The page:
Two lines of questioning emerge. Why and how could the Higher Education network infrastructure become the basis of a national public broadband framework. Second, why and how would Higher Education leverage these stewarded infrastructure assets in support of the research and education mission of their respective organizations and the national imperative for research and development a global competitiveness.

First, the debate in Washington on the future of broadband is bounded by the view from 'inside the beltway'. Make no mistake about it, as intelligent, objective, and visionary as the FCC and the architects of the Omnibus Broadband Planners may well be, policy making is the extension of politics and interests by other means (to bastardize von Clausewtiz's well known idiom about war). As Levin notes in his comments quoted above, much of the policy debate and thought leadership is bounded by what "is" and the inherited sense of "self interest" which leads to a pervasive condition of incremental and bounded policy making. The future vision of the policy possibilities are extensions of and highly constrained to what we see in our rear view mirrors. Those charged with policy development end up being self-hostaged to their perception of the limits of the policy options as articulated by the delimited set of self-interested parties.

Second, America's research and education networks offer an existent proof point of a very different vision of the future of broadband. Ours is an integrated, national, regional, and local set of inter-connected advanced network infrastructures built to advance a public services set of needs and requirements. Today, a wide range of education research, learning, teaching, and outreach activity is supported on the only truly globally competitive broadband infrastructure in the country. It is globally competitive not because of the size of the bandwidth pipes. It is competitive because the range of educational research and development services, educational learning technologies, educational teaching innovation, and the abundance of Net-based education experimentation is world class.

Third, the public services platform can be and should be extended as part of an integrated effort to extend to a vibrant and transformative set of network-based activities ready for take off in the health and wellness eco-system. Our national broadband policy should aspire to leverage network-enabled health and wellness technologies and services to create efficiencies and to service the nation's diverse and multi-faceted health and wellness agenda for the 21st century. If health care and wellness follow the higher education network deployment architecture we will have a world-class infrastructure not because of the size of the pipes (or the number of lambda waves we light up). We will be competitive because health research activities, consumer and public health education technologies, health and wellness advocacy and a wide range of health economic efficiencies will make our integrated public services platform second to none in the world.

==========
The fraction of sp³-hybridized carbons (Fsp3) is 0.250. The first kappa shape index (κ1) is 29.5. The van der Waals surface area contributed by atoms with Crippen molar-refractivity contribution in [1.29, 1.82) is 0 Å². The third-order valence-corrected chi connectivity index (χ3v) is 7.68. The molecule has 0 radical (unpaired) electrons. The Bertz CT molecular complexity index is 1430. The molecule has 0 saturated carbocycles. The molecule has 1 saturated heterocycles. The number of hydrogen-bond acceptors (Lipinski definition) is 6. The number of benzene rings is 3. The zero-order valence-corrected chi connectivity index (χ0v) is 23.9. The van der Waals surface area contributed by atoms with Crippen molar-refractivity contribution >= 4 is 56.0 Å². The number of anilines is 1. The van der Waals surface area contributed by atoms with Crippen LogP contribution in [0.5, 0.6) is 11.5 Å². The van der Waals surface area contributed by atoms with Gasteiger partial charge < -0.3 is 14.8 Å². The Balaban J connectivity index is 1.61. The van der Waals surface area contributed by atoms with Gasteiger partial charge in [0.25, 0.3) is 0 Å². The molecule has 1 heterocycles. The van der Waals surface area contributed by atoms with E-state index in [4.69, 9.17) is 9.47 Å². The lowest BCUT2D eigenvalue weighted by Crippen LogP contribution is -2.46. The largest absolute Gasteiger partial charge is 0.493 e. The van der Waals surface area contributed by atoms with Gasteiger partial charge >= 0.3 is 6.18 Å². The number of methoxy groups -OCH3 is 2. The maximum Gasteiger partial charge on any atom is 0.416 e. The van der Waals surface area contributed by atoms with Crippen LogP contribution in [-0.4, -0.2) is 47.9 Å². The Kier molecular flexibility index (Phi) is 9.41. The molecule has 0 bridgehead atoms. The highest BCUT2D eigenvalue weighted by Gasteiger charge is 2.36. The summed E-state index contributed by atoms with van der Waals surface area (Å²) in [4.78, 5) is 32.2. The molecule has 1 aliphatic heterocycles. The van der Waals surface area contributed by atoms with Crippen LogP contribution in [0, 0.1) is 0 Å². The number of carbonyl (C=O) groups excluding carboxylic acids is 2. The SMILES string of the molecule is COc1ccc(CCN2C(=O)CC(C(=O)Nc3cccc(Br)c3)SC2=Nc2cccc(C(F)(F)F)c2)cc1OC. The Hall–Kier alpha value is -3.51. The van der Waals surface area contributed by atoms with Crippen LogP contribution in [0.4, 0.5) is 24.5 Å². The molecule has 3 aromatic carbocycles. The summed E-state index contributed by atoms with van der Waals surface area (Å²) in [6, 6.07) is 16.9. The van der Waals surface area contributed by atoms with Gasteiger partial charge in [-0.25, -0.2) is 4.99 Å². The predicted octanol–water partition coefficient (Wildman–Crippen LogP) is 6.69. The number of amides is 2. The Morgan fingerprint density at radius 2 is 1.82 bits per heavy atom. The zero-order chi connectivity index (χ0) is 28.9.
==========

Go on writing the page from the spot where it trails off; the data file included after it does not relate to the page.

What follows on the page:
A national broadband policy which does not begin and remain constrained with the assumption of an incumbent-only provider set of policy options can include not only education and health care but also our national interest in energy management both across the grid and within communities and neighborhoods across the country. An integrated public services grid can and should include a strategy for not only network-based and home-attached utility readers to support the objectives of efficiency on the energy grids. Energy management can and should extend through a smart-home sensor network to enable household energy management. If energy management, designed as end-to-end energy management follow the higher education network deployment model we will have a world-class infrastructure not because of the number of smart grids or the size and speed of our grids. We will be competitive because energy research in both the commercial and university labs will be integrated with consumer and public energy management education technologies in home, integrated education programs, and a wide range of energy management sensor-based technologies that will make our integrated energy management the most innovative and consequential to Americans from coast to coast to coast.

There are additional public sector services, such as public and neighborhood safety, environmental and home health, smart and connected public and private real estate, and transportation grids that together with education, health, and energy form the basis for an integrated and public national broadband future. Our broadband future becomes informed by a national consensus to build, manage, and operate a smart, green, and connected infrastructure to service the needs of communities both urban and rural, aged and young, rich and impoverished, new immigrant or well established families. The architecting of a public services network can leverage and scale on the foundation of the research and education networks that touch tens of thousands of communities across the country. The new 21st century community emerges as an integrated, dynamic eco-system whose DNA is knowledge and innovation in support of and delivering against articulated community needs.